What to track?
The thing with our eyes is that they are constantly making small indistinguishable movements in order to provide us with the best possible picture of the world around us. So, actually, even when you think you have fixed your gaze on a certain object, what your eyes are actually doing at that moment is criss-crossing mapping your surroundings with numerous little stops. These stops are called fixations and they last about 300 ms (milliseconds) on average when we’re looking at an image and a little less when we’re reading a text. The movements themselves are referred to as saccades and they can take from 20 to 200 ms – and the catch is that we don’t see a thing during one. Imagine how our brains are tricking us literally all the time making us believe that what we see is a smoothly running film with no blanks!
It is these fixations and saccades that are the object of eye tracking studies and research, as they are believed to reflect the many processes happening in our brains as we look at something and attempt to analyze it.
What exactly is eye tracking?
Now, I’ve called the movements indistinguishable before meaning that we ourselves don’t notice them – but a camera can, and unsurprisingly that is the main technology behind eye tracking. In most trackers these days, the camera is meant to catch the infrared light reflected from your eyes to determine where you look at each point in time. The more frames it can process in a second, the better quality data it can provide, and that is why one of the main ways to evaluate any tracker is by looking at its sample rate – the one available at ITMO’s program, for instance, is the Tobii X2-30 Eye Tracker with a rate of 30 Hz. Thus, it takes 30 samples per second, which is well fitted for analyzing eye movements in visual scenes, while the trackers used for reading have a rate of 500 or even 1000 Hz to catch the slightest change in the pupil’s location.
But if we don’t need that precision, then almost any camera can do the job, hence why online eye tracking challenges are becoming increasingly popular. You can feel like an experimenter or a market researcher yourself by simply downloading one of the programs available online and using it while watching a video, for example. What you are likely to get as an outcome is a heat map showing you where most of your fixations fell on. Be ready for surprises!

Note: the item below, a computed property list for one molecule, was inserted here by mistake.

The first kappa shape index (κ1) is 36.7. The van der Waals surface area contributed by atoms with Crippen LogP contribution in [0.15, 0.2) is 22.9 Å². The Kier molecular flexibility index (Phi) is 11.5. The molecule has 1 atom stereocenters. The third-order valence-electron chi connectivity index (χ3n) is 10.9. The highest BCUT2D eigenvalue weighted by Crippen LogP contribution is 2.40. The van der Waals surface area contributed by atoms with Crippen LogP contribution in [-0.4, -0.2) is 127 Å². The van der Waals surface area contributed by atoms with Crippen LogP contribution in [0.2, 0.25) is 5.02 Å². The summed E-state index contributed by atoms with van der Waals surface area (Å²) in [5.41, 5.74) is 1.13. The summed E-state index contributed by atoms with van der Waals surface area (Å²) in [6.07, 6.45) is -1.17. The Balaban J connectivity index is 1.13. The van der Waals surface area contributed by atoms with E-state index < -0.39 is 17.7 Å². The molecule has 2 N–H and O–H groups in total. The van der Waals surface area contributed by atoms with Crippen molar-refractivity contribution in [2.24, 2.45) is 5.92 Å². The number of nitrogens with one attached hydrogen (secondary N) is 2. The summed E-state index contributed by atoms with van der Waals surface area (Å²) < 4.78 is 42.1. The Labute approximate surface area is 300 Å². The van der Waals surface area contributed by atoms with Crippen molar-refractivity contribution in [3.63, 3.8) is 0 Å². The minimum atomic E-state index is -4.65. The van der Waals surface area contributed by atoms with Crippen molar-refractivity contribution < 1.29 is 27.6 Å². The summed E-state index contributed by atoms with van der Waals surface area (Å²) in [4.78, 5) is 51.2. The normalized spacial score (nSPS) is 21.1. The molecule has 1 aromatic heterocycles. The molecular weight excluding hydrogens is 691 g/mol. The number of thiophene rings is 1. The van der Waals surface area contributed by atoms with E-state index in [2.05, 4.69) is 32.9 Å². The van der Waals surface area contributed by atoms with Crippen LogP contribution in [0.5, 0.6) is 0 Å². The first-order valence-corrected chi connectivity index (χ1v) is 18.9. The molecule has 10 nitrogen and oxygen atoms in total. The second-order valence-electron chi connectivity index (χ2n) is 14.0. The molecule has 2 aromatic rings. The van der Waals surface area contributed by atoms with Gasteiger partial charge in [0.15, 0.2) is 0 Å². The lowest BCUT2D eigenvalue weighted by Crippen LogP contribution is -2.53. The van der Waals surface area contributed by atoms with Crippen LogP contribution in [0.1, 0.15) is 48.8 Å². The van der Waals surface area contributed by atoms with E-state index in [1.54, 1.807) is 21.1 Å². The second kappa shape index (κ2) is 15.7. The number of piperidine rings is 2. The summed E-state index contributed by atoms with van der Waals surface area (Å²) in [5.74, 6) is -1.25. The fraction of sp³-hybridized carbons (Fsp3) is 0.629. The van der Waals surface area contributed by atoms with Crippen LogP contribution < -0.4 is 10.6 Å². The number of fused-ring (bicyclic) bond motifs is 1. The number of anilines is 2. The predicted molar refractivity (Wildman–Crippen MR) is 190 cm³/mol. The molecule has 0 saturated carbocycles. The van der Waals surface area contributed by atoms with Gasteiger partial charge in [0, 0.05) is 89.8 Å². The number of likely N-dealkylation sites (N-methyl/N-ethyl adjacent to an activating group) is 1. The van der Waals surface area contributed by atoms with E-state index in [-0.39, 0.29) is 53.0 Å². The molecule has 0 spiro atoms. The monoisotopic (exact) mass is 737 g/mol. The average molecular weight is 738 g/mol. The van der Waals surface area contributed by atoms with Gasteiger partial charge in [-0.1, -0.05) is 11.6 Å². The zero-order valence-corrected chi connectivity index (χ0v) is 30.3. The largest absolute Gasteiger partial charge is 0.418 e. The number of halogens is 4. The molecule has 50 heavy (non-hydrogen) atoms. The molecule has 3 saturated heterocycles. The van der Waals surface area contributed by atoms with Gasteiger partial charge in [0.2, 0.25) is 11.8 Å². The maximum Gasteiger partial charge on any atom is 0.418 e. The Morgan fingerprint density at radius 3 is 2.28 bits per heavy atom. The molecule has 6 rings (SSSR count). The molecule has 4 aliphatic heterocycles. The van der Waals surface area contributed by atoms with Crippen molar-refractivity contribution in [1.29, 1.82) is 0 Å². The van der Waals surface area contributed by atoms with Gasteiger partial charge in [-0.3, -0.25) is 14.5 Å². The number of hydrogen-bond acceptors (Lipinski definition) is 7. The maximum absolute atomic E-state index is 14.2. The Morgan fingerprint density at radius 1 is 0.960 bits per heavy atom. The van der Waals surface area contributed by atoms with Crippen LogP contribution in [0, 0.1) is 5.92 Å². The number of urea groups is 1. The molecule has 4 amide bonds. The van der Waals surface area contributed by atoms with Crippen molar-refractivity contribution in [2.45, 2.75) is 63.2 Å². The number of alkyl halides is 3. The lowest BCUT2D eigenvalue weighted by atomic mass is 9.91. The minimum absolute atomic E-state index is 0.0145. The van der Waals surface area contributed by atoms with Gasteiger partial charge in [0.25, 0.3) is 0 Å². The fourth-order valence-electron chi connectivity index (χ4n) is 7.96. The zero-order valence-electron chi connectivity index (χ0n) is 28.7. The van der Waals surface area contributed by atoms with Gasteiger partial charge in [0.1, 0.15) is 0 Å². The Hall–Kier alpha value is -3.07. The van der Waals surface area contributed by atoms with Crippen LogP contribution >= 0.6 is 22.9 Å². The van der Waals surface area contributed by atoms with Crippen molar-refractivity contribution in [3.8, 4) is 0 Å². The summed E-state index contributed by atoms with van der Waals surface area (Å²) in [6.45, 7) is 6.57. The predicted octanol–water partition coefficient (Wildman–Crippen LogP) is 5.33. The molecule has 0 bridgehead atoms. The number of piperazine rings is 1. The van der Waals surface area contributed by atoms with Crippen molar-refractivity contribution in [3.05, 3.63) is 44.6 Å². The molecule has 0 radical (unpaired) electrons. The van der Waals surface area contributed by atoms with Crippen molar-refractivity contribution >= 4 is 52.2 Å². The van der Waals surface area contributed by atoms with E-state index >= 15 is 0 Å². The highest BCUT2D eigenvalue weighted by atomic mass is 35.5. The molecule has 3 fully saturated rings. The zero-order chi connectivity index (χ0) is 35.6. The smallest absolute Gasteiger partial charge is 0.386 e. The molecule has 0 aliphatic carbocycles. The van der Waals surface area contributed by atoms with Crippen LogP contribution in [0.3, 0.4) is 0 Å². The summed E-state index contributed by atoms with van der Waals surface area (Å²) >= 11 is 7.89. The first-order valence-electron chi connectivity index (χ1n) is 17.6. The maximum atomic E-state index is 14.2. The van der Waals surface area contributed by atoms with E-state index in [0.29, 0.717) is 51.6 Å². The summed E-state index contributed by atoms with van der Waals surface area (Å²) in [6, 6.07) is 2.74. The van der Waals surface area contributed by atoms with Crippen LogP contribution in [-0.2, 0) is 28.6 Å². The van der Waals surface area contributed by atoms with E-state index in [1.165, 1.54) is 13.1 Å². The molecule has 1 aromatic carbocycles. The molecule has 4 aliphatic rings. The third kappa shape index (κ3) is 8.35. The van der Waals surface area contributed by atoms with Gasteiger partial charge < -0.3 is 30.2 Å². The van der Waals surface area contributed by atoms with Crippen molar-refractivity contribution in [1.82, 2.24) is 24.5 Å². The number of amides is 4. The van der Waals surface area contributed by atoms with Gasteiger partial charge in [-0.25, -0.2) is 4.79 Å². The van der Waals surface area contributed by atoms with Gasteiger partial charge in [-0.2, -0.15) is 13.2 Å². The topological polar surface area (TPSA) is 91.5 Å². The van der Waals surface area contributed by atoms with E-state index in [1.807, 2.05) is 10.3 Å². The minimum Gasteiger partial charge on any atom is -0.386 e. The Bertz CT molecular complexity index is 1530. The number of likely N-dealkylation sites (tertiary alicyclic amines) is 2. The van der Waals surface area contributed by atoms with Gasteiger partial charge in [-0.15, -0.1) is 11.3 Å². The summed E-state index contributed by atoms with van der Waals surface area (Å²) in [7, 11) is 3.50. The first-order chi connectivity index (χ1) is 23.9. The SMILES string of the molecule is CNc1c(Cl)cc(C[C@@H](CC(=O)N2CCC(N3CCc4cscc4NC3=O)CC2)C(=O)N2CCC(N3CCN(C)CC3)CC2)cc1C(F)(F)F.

What can we learn from it?
Researchers from around the world still argue about what it is that attracts our eyes to a certain place – whether it’s the more shallow visual qualities of an object or the deeper meaning of it and its semantic qualities. So that is one of the ultimate fundamental questions that is hoped will get an answer with the help of this rather cheap and non-invasive technology.
Thankfully, even if we don’t know the master mechanism behind the laws of attraction of our eyes, there is still something to be learned from simply observing the objects they do get attracted to. Thus, from studying the way we read, for example, we can predict which words will likely be omitted, which mistakes will be missed and which words are highly likely to require longer fixations due to their complexity.
When it comes to images, the amount of predictions we can make based on accumulated research data is exciting. Thanks to previously conducted experiments, for instance, we can tell which areas of the screen will get the most fixations when using an app, and that can help us create a better user interface.
Using eye tracking in marketing, allows specialists to better advertise their products or locate them on the shelves in a more efficient way. The data can also be used in web design to create sites that are actually informative and helpful, so that all information is readily noticed and available. Moreover, knowing the way our eyes move in different states and moods can be applied in creating software that will, for example, alert drivers that they need to stop and rest, thus improving overall safety on the road.
These are only a few of countless applications of data acquired from eye tracking research, and we are sure to make new discoveries in the coming years.
Curious to read more about how our brain works? Here’s one of our articles on the topic.